LE 109876543210987654321098765432105432109876543210
Byte        5       4       3       2       1       0
```

This is as far as we can get with the current Ada standard.

## Data TransferEdit

Let us transfer a value of this record from the native big-endian machine to a little-endian machine. For demonstration purposes, the high-order parts of the crossborder items are shown in upper case, the low-order parts in lower case.

```     IIIIIIIIiiiiiiiiAAAAAAAAaaaaaBBBbbCCCCCCDDDDDDDD
BE 012345678901234501234567890123456789012345678901
Byte 0       1       2       3       4       5
```

The bytes will be transferred in the given order. Since the bit order attribute does not reorder the bytes after transfer, on the target machine we will receive the data in scrambled order:

```     DDDDDDDDbbCCCCCCaaaaaBBBAAAAAAAAiiiiiiiiIIIIIIII
NNBO 012345678901234567890123456789010123456789012345
Byte        5       4       3       2       1       0
```

All we have to do to arrive at the desired end, is to swap bytes 0↔1, 2↔5, 3↔4:

```     AAAAAAAAaaaaaBBBbbCCCCCCDDDDDDDDIIIIIIIIiiiiiiii
NNBO 012345678901234567890123456789010123456789012345
Byte        5       4       3       2       1       0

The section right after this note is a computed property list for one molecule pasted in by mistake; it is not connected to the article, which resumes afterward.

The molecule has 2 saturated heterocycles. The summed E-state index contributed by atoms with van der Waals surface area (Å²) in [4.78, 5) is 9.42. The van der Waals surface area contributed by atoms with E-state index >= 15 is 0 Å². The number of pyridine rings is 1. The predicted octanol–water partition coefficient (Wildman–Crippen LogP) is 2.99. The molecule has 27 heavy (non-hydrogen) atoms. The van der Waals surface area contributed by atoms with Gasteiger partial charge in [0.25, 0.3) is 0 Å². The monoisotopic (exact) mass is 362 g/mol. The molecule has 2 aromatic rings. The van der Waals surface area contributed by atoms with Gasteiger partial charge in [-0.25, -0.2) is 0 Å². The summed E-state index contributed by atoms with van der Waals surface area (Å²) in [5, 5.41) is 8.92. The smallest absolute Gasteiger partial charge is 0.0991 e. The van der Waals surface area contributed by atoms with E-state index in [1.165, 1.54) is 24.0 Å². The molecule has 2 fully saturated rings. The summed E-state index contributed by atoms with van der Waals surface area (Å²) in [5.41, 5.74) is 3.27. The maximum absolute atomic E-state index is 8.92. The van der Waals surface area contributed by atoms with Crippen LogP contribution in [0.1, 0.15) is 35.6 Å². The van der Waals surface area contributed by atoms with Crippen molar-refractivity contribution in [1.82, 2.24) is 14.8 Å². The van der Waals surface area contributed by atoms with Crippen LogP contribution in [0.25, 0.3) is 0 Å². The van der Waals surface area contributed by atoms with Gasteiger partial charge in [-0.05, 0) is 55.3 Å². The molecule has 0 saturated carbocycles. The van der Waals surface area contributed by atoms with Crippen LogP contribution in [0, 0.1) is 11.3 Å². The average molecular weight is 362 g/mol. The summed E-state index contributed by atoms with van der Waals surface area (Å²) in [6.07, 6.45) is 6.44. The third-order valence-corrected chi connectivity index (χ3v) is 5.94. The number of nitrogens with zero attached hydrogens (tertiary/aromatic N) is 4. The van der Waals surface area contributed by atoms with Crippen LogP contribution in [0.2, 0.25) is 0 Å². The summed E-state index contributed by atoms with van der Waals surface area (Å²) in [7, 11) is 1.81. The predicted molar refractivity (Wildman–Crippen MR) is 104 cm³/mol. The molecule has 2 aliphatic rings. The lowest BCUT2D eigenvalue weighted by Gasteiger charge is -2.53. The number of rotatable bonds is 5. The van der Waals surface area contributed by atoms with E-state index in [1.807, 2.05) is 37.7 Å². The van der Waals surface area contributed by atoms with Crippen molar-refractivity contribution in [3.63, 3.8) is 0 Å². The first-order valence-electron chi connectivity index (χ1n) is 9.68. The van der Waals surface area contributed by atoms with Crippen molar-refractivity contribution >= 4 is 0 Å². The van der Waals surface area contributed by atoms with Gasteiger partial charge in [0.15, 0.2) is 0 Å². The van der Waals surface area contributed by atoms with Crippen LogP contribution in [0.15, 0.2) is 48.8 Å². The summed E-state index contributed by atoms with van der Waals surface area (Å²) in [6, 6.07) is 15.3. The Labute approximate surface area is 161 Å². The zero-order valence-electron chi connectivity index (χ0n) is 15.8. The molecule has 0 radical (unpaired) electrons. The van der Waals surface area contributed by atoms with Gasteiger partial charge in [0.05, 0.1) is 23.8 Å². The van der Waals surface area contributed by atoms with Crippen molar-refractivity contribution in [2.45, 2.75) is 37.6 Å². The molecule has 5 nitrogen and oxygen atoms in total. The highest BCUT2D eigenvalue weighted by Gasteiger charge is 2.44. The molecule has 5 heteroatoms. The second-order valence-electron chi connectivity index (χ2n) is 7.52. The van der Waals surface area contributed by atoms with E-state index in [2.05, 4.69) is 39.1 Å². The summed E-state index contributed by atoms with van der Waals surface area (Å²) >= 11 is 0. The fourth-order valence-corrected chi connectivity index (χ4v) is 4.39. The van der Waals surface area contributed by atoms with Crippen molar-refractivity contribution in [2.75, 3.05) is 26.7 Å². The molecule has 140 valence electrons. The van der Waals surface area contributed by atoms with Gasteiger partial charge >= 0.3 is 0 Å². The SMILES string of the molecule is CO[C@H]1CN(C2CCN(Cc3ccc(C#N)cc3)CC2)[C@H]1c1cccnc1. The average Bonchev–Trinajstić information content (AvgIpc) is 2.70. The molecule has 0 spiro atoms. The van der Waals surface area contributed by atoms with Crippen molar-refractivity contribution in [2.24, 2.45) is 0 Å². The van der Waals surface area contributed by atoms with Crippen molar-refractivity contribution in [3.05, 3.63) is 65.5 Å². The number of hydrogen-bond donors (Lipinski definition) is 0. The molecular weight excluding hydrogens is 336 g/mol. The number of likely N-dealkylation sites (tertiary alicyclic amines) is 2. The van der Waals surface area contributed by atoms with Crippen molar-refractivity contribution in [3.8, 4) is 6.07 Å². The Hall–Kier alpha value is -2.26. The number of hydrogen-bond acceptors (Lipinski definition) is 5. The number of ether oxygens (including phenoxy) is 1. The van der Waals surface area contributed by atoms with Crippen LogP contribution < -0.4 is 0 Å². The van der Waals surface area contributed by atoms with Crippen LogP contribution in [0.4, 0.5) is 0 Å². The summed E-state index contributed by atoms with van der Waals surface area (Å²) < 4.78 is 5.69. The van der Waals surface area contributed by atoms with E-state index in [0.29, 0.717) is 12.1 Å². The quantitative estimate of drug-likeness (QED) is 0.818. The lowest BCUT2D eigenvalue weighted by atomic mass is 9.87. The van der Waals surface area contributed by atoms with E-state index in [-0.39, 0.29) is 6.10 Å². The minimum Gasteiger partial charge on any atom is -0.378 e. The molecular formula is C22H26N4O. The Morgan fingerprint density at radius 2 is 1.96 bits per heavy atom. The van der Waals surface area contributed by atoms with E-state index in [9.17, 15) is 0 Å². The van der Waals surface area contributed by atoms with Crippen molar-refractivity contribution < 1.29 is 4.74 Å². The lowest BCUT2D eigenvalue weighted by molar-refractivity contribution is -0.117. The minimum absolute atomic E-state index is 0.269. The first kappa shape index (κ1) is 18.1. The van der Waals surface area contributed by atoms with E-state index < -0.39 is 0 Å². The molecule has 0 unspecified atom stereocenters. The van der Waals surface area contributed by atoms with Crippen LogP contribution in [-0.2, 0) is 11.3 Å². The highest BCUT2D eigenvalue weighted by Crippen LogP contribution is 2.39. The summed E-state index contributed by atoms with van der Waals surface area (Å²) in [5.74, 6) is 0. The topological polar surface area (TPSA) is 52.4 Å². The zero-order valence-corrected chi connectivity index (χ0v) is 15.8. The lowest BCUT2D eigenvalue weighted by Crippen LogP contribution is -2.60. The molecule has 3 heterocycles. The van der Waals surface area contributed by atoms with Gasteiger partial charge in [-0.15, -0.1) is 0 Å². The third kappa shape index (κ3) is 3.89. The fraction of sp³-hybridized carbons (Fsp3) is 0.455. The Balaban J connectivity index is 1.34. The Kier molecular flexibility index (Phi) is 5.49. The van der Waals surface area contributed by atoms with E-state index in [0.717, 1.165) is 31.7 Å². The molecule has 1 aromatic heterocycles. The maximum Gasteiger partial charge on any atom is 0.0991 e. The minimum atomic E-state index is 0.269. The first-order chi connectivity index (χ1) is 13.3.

```

## ExampleEdit

The following two sets of representation clauses specify the same register layout in any machine / compiler (Ada 2005 and later):

```type Device_Register is
record
Error : Error_Flag;
Data  : Unsigned_16;
end record;

for  Device_Register use
record
Ready at 0 range  0 .. 0;
Error at 0 range  1 .. 1;
-- Reserved bits
Data  at 0 range 16 .. 31;
end record;
for Device_Register'Size      use 32;
for Device_Register'Bit_Order use System.Low_Order_First;

pragma Atomic (Device_Register);
```

If the bit order is modified, the bit numbering of all the elements of the record representation clause must be reversed:

```type Device_Register is
record
Error : Error_Flag;
Data  : Unsigned_16;
end record;

for  Device_Register use
record
Ready at 0 range 31 .. 31;   -- Bit numbering has changed
Error at 0 range 30 .. 30;   -- Bit numbering has changed
-- Reserved bits
Data  at 0 range  0 .. 15;   -- Bit numbering has changed (but byte order is not affected)
end record;
for Device_Register'Size      use 32;
for Device_Register'Bit_Order use System.High_Order_First; -- Reverse bit order

pragma Atomic (Device_Register);
```

Both can be interchangeably used in the same machine. But note that in two machines with different endianness the Data field will have the native byte order regardless of the bit order specified in the representation clauses.